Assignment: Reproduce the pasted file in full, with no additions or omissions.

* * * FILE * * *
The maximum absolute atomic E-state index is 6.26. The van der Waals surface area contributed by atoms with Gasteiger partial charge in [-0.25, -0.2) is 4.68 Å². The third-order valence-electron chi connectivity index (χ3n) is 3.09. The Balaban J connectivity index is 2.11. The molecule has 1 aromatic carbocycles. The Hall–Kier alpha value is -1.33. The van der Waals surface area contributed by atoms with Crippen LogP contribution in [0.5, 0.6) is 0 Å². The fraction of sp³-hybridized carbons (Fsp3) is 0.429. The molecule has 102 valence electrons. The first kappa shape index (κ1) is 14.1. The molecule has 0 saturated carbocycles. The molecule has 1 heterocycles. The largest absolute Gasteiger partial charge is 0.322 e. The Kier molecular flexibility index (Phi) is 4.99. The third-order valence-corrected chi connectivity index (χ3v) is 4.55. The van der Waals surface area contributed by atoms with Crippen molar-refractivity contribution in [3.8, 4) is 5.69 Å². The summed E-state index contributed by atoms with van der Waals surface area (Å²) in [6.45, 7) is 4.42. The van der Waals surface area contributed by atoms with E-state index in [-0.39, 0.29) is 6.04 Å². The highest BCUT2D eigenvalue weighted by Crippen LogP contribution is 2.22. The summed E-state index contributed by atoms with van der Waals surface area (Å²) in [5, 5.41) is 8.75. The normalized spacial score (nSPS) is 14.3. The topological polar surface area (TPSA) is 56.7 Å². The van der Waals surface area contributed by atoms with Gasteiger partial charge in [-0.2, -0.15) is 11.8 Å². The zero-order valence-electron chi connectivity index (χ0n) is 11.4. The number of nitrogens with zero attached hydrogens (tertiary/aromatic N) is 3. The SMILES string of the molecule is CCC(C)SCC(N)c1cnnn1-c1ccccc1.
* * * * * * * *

The maximum absolute atomic E-state index is 6.26. The van der Waals surface area contributed by atoms with Gasteiger partial charge in [-0.25, -0.2) is 4.68 Å². The third-order valence-electron chi connectivity index (χ3n) is 3.09. The Balaban J connectivity index is 2.11. The molecule has 1 aromatic carbocycles. The Hall–Kier alpha value is -1.33. The van der Waals surface area contributed by atoms with Crippen LogP contribution in [0.5, 0.6) is 0 Å². The fraction of sp³-hybridized carbons (Fsp3) is 0.429. The molecule has 102 valence electrons. The first kappa shape index (κ1) is 14.1. The molecule has 0 saturated carbocycles. The molecule has 1 heterocycles. The largest absolute Gasteiger partial charge is 0.322 e. The Kier molecular flexibility index (Phi) is 4.99. The third-order valence-corrected chi connectivity index (χ3v) is 4.55. The van der Waals surface area contributed by atoms with Crippen molar-refractivity contribution in [3.8, 4) is 5.69 Å². The summed E-state index contributed by atoms with van der Waals surface area (Å²) in [6.45, 7) is 4.42. The van der Waals surface area contributed by atoms with E-state index in [-0.39, 0.29) is 6.04 Å². The highest BCUT2D eigenvalue weighted by Crippen LogP contribution is 2.22. The summed E-state index contributed by atoms with van der Waals surface area (Å²) in [5, 5.41) is 8.75. The normalized spacial score (nSPS) is 14.3. The topological polar surface area (TPSA) is 56.7 Å². The van der Waals surface area contributed by atoms with Gasteiger partial charge in [-0.2, -0.15) is 11.8 Å². The zero-order valence-electron chi connectivity index (χ0n) is 11.4. The number of nitrogens with zero attached hydrogens (tertiary/aromatic N) is 3. The SMILES string of the molecule is CCC(C)SCC(N)c1cnnn1-c1ccccc1.